Deus Ex: Mankind Divided Review
It's been 5 years since the Deus Ex franchise came back from obscurity in Deus Ex: Human Revolution. Praised for its choice based style of gameplay and it's techno-noir storytelling and atmosphere, Human Revolution reinvigorated the once dead franchise with a new lease on life. Square Enix and Eidos Montreal plan on continuing this hot streak with Mankind Divided, but have they augmented enough to make this title perfect, or are there still some chinks in the armor.
Set 2 years after the events of Human Revolution, Mankind Divided has players returning to the role of Adam Jensen, who's now been promoted from head of corporate security to part of the anti-terrorist group Task Force 29. After a mission goes wrong, Adam must find the root of the attack and put an end to it, before things escalate any further.
Mankind Divided's main story does do enough to keep players engaged, thanks to it's strong writing and Voice Acting, but it can easily get convoluted. With so much government and political conspiracy afoot, it's really hard to find characters to root for or get any type of emotional attachment to. Add to that an unsatisfying ending that feels unfinished, and you get a plot that feels weaker than the first game, even if some individual sections are much stronger than others.
What Mankind Divided story does add is an interesting look at the augmented debate that wasn't quite explored in the previous game. People now look at Augmented as lesser beings and inhuman, referring to them as "Clanks," and forcing Augs to now live in slums. These underlying themes evoking racism from the 1950's and even from today. It an interesting look at the darker side of humanity and does help the underwhelming main plot. While it can get a little cartoonish at times, Mankind Divided isn't afraid to tackle it's themes.
While Human Revolution felt more role playing than action game, the opposite is true with the sequel. There's still plenty of leveling up Jensen to fit your playstyle and choosing dialog to avoid conflict, but the action has been ratcheted up significantly in both it's lethal and non-lethal options. Stealth has seen some small but important upgrades, like the ability to take enemies down from cover. Shooting, on the other hand, has seen more improvements. Guns feel more impactful than before and the game's cover system is far less sticky, now that's relegated to a button, rather than the left trigger/L2 buttons.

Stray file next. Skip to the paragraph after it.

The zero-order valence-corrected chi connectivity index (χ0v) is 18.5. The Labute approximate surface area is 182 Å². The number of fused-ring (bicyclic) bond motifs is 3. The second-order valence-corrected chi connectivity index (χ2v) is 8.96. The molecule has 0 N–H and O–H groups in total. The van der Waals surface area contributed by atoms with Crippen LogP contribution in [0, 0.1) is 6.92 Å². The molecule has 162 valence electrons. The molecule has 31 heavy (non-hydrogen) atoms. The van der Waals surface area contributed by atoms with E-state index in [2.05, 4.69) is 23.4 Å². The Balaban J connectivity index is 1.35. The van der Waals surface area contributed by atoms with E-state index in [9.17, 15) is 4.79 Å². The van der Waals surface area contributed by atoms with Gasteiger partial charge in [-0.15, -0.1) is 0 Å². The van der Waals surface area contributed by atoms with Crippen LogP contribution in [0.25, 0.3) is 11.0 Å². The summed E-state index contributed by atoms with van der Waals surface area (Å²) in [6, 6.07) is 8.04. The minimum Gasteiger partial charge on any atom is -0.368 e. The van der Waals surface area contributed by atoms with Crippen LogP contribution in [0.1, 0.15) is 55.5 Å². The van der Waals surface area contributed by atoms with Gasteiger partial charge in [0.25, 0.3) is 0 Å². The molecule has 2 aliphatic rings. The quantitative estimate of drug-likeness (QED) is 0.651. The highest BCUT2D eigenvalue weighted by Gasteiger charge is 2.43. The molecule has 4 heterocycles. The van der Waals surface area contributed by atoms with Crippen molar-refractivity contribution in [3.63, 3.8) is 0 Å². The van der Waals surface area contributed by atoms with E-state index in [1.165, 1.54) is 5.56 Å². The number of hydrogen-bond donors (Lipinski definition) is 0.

Enemy A.I is also far more intelligent in combat than in HR. Enemies no longer constantly just stand in the open and shoot you, and now take cover while trying to flank you. It makes combat more intense and enjoyable and will even give the more trigger happy players the chance to actually question if they want to play more stealthy. You can still get by with either method, but it's better to go stealth first.
Along with new improvements to combat and stealth, new abilities are open up in this sequel. A personal favorite is the new remote hacking that allows Jensen to deactivate turrets, cameras, lasers, and sentry attack robots from a safe distance. Others include the Icarus Dash, that allows you to dash to different vantage point, the gun blades that can either stun or kill your enemies and much more that I won't spoil for you. Even old abilities, like Jensen's smart vision, have gotten a few tweaks. All in all, Mankind Divided Improves in almost every way possible from HR.
While HR wasn't a absolutely stunning game, it made up for it with a unique art style and great CGI cutscenes. That isn't the case for Mankind Divided. The latest Deus Ex is a far more varied and better looking game; the environments and hub world you explore are much more varied this time around, and help sell the world MD has created. MD might borrow a few elements from other cyberpunk work, but is able to find it's own identity by blending them all together. CGI cutscenes look amazing as you would expect, and though the framerate in game occasionally stutters, it mostly hits it's 30FPS target.
That being said, it's not without some occasional glitches and a game crash. It only happened once for me, but it shouldn't be ignored in case. The biggest offender with the presentation is the some in-game cutscenes. They can look pretty jagged and features godawful lip-sync. It doesn't hurt the game too much, but it can take you out of the story.
Mankind Divided's story may not be as strong at Human Revolution's and it can suffer from tech issues, but it's still an outstanding game that's worth playing. The improved combat and stealth mechanics, coupled with the great new toys to play with, are worth experiencing. As for the subject matter, it isn't something that has been tackled in many games and should at least be commended for that. With all that said, MD has been augmented for the better.